Nailing Christ to the Cross
It wasn’t a coincidence.
When Martin Luther decided to nail his Ninety-Five Theses to the door of Wittenburg Castle Church, he chose Halloween to do it. This Augustinian monk held fiercely to many grievous doctrinal errors, but he did understand one thing: the liturgical year of the Catholic Church.
The liturgical year is meant to do two things at once: through it, we cast our eyes back towards Christ’s life on earth and through it we simultaneously cast our eyes forward through the long history of mankind, a history which will be crowned in the Parousia, the Second Coming of Christ. Luther understood this. That’s why he really had no choice. His attack on indulgences had to take place on All Hallow’s Eve. We moderns don’t realize the significance of the day because our seasons are confused.
For instance, we all know that America celebrates New Year’s Day on the wrong day. The new year doesn’t begin January 1st, it begins on the first Sunday of Advent. Advent, of course, is the season during which we meditate on man’s sinfulness and prepare for Christmas. At least, we used to.
Up until World War II, every Christian treated Advent as a time of preparation and repentance. Stockings, ornaments, even Christmas trees, were not erected in any house until Christmas Eve. During Advent, everyone meditated on the world’s wickedness prior to God come in the flesh (past), and prepared themselves for the Last Day, when God comes as Judge (future). For centuries, Christmas was at once both a reminder of the Incarnation, the First Coming, and a reminder of Dooms-Day, Judgement Day, the Second Coming.
That’s why Christmas gifts were exchanged only during Christmas season (which doesn’t start until Christmas Eve). The exchange of gifts not only recalled the gifts of the magi to the Christ child (past), they also reminded us of the wonderful exchange of Divine Persons within the Trinity, the exchange we enter into in Heaven after Judgement Day (future).
World War II changed all that. Because it took six weeks to transport anything by ship over the ocean, Americans were told to buy their Christmas gifts for their sons overseas by Thanksgiving, or their sons would not receive those gifts during Christmas season. American businesses liked the extra income generated by the much longer and earlier selling season – six weeks beats twelve days hands down.
Sixty years of advertising broke two millenia of Christian practice. Halloween has now become the closest thing we have to an Advent season. Advent is now a four-week long Christmas season, and Christmas season is now Purgatory. The season during which we are supposed to celebrate our life in heaven with the Christ child is now the time we pay all the bills.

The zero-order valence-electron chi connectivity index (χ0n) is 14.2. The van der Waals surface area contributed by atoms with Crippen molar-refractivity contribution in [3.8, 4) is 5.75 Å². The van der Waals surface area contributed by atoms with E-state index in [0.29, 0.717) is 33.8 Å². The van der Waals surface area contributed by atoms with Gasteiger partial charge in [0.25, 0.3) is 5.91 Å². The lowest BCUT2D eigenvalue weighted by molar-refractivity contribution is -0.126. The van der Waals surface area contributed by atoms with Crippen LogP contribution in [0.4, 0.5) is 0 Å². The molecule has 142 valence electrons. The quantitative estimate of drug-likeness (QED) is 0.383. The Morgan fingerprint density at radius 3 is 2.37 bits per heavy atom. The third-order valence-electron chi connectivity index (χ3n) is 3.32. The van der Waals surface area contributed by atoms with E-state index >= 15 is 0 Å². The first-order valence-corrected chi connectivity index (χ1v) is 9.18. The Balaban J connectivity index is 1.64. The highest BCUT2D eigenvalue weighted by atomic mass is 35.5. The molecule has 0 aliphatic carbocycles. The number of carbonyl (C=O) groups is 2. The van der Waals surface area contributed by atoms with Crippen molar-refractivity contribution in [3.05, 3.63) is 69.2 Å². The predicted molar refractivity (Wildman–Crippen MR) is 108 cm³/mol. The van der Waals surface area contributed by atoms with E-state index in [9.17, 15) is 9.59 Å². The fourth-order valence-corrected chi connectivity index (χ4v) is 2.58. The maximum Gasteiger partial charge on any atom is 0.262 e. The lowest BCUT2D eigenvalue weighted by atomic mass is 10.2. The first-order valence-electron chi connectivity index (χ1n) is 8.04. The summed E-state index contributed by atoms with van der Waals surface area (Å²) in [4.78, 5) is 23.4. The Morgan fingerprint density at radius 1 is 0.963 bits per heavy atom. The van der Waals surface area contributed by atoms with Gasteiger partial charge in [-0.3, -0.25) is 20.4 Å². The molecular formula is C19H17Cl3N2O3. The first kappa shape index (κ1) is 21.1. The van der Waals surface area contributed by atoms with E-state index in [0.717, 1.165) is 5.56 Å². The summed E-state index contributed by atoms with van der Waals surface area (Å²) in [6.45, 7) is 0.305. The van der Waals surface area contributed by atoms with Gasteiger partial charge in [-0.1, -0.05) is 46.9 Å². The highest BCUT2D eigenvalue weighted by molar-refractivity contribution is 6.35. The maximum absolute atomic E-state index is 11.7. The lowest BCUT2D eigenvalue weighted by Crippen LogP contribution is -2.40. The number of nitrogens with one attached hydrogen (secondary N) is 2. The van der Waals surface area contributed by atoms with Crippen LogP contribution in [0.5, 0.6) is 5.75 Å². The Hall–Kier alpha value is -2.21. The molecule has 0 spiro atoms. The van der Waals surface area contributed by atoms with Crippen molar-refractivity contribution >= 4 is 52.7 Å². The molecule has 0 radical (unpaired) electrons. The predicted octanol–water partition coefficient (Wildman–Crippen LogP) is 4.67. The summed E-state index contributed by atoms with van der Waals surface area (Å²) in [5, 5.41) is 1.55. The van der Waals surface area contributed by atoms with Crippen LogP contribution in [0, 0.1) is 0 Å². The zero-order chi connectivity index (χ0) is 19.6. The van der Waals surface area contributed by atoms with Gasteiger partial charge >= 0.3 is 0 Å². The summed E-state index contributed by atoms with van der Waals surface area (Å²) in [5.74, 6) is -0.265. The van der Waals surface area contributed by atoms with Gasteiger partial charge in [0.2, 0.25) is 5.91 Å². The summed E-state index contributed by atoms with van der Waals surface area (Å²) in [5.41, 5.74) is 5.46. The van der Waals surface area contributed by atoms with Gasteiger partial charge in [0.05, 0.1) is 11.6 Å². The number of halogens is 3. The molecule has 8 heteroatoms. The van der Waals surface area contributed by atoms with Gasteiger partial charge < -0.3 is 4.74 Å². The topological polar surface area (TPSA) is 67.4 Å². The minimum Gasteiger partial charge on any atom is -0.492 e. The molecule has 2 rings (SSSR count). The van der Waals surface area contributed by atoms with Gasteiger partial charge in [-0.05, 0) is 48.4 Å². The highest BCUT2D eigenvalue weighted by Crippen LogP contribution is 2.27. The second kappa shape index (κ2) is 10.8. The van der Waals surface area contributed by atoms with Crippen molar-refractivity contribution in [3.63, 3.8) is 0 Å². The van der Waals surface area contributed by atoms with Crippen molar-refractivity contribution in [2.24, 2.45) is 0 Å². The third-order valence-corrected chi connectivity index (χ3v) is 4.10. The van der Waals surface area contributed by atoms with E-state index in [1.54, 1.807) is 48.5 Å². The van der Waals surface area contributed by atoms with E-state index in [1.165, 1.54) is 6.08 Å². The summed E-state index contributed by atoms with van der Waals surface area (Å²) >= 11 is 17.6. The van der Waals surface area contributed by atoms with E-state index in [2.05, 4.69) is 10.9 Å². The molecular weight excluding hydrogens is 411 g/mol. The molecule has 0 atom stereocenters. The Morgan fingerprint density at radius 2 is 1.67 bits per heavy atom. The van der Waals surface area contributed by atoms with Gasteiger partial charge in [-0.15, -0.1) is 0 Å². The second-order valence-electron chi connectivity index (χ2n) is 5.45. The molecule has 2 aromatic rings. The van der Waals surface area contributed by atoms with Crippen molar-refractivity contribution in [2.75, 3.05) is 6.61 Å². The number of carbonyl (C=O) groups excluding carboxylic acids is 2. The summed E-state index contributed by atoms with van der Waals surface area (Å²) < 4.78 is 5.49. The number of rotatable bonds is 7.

In Luther’s time, everything was still in its proper order: Death, Purgatory, Judgement Day. Death and Purgatory were recalled first through the commemoration of All Saints’ Day, emphasizing those who died and went straight to heaven, and all Souls’ Day, emphasizing those who died and still had more purification ahead of them.
Purgatory, of course, is not someplace any of us are supposed to end up. God calls each of us to purify our lives of every sin while we are still alive here on earth. Indeed, we are called not only to purify our lives of every sin, but to purify the universe of every consequence of every sin we may have committed. And make no mistake about it: every sin carries a consequence, not just a spiritual consequence, but a material consequence.
When you or I sin, we remove grace from our lives. Grace is power. It is the ability to live life in peace and joy. When we remove this power, we are unable to live life peacefully or with joy. So, no matter how secret my sin may be, because it removes from me the power to be peaceful and joyful, I will be rendered unhappy by my sin. Because I lack the grace of joy, I will inevitably lash out at you, with unhappy word or fist, as a direct consequence of my oh-so-secret sin. Because I am not at peace, each of you who meet me are tempted to relinquish your peace. If any of you do, you will pass the pain along to the people you meet. The effects of my secret, solitary, stone-hearted sin ripple inexorably out into the world, tearing apart more and more lives.